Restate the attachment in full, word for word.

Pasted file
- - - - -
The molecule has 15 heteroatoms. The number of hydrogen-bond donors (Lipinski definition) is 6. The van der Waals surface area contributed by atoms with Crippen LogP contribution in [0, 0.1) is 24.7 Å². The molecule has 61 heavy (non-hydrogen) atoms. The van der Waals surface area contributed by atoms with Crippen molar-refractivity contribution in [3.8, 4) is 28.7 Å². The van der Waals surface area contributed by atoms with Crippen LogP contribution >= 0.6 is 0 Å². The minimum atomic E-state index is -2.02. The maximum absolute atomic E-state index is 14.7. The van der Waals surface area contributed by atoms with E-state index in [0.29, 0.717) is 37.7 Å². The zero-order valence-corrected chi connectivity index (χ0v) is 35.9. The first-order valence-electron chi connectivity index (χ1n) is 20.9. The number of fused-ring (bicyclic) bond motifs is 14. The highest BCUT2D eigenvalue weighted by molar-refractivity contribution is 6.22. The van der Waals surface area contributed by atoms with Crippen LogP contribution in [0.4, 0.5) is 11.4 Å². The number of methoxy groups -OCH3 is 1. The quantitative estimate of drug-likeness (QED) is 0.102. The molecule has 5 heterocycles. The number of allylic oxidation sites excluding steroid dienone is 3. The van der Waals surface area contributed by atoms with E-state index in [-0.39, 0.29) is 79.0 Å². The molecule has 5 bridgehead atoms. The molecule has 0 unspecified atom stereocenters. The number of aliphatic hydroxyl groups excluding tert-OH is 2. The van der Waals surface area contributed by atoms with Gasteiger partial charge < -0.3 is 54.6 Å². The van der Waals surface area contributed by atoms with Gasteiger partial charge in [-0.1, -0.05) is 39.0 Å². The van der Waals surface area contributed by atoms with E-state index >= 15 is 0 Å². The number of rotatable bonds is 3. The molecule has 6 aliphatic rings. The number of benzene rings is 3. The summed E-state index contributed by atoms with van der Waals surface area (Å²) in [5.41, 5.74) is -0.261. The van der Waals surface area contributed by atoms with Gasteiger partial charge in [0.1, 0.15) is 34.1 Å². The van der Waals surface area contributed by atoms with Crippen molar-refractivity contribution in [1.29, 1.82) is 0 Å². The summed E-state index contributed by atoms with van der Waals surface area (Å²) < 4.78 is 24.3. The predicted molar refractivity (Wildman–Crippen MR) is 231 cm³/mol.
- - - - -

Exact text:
The molecule has 15 heteroatoms. The number of hydrogen-bond donors (Lipinski definition) is 6. The van der Waals surface area contributed by atoms with Crippen LogP contribution in [0, 0.1) is 24.7 Å². The molecule has 61 heavy (non-hydrogen) atoms. The van der Waals surface area contributed by atoms with Crippen molar-refractivity contribution in [3.8, 4) is 28.7 Å². The van der Waals surface area contributed by atoms with Crippen LogP contribution >= 0.6 is 0 Å². The minimum atomic E-state index is -2.02. The maximum absolute atomic E-state index is 14.7. The van der Waals surface area contributed by atoms with E-state index in [0.29, 0.717) is 37.7 Å². The zero-order valence-corrected chi connectivity index (χ0v) is 35.9. The first-order valence-electron chi connectivity index (χ1n) is 20.9. The number of fused-ring (bicyclic) bond motifs is 14. The highest BCUT2D eigenvalue weighted by molar-refractivity contribution is 6.22. The van der Waals surface area contributed by atoms with Crippen LogP contribution in [0.4, 0.5) is 11.4 Å². The number of methoxy groups -OCH3 is 1. The quantitative estimate of drug-likeness (QED) is 0.102. The molecule has 5 heterocycles. The number of allylic oxidation sites excluding steroid dienone is 3. The van der Waals surface area contributed by atoms with E-state index in [-0.39, 0.29) is 79.0 Å². The molecule has 5 bridgehead atoms. The molecule has 0 unspecified atom stereocenters. The number of aliphatic hydroxyl groups excluding tert-OH is 2. The van der Waals surface area contributed by atoms with Gasteiger partial charge < -0.3 is 54.6 Å². The van der Waals surface area contributed by atoms with Gasteiger partial charge in [-0.1, -0.05) is 39.0 Å². The van der Waals surface area contributed by atoms with E-state index >= 15 is 0 Å². The number of rotatable bonds is 3. The molecule has 6 aliphatic rings. The number of benzene rings is 3. The summed E-state index contributed by atoms with van der Waals surface area (Å²) in [5.41, 5.74) is -0.261. The van der Waals surface area contributed by atoms with Gasteiger partial charge in [0.1, 0.15) is 34.1 Å². The van der Waals surface area contributed by atoms with Crippen molar-refractivity contribution in [1.29, 1.82) is 0 Å². The summed E-state index contributed by atoms with van der Waals surface area (Å²) < 4.78 is 24.3. The predicted molar refractivity (Wildman–Crippen MR) is 231 cm³/mol.